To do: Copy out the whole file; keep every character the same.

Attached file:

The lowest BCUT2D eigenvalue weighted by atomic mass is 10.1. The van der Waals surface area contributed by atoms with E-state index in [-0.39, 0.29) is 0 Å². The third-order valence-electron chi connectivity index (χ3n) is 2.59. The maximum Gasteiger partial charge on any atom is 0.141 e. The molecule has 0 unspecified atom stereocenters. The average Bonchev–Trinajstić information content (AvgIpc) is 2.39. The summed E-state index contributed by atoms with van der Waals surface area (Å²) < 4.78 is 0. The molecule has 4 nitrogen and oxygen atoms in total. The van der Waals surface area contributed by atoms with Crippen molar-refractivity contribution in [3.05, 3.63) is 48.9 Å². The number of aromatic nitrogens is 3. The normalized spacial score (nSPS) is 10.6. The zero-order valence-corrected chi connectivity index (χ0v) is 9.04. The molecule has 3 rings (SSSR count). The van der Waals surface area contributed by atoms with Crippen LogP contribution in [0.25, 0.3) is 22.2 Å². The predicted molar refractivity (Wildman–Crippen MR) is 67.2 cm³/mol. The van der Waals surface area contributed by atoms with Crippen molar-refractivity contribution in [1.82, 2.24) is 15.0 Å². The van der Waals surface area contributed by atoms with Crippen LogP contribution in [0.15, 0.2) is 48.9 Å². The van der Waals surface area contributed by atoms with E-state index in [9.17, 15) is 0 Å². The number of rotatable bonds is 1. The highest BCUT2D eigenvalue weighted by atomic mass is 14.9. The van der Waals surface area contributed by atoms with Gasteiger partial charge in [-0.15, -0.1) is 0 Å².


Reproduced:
The lowest BCUT2D eigenvalue weighted by atomic mass is 10.1. The van der Waals surface area contributed by atoms with E-state index in [-0.39, 0.29) is 0 Å². The third-order valence-electron chi connectivity index (χ3n) is 2.59. The maximum Gasteiger partial charge on any atom is 0.141 e. The molecule has 0 unspecified atom stereocenters. The average Bonchev–Trinajstić information content (AvgIpc) is 2.39. The summed E-state index contributed by atoms with van der Waals surface area (Å²) < 4.78 is 0. The molecule has 4 nitrogen and oxygen atoms in total. The van der Waals surface area contributed by atoms with Crippen molar-refractivity contribution in [3.05, 3.63) is 48.9 Å². The number of aromatic nitrogens is 3. The normalized spacial score (nSPS) is 10.6. The zero-order valence-corrected chi connectivity index (χ0v) is 9.04. The molecule has 3 rings (SSSR count). The van der Waals surface area contributed by atoms with Crippen LogP contribution in [0.25, 0.3) is 22.2 Å². The predicted molar refractivity (Wildman–Crippen MR) is 67.2 cm³/mol. The van der Waals surface area contributed by atoms with Crippen molar-refractivity contribution in [1.82, 2.24) is 15.0 Å². The van der Waals surface area contributed by atoms with Crippen LogP contribution in [0.15, 0.2) is 48.9 Å². The van der Waals surface area contributed by atoms with E-state index in [9.17, 15) is 0 Å². The number of rotatable bonds is 1. The highest BCUT2D eigenvalue weighted by atomic mass is 14.9. The van der Waals surface area contributed by atoms with Gasteiger partial charge in [-0.15, -0.1) is 0 Å².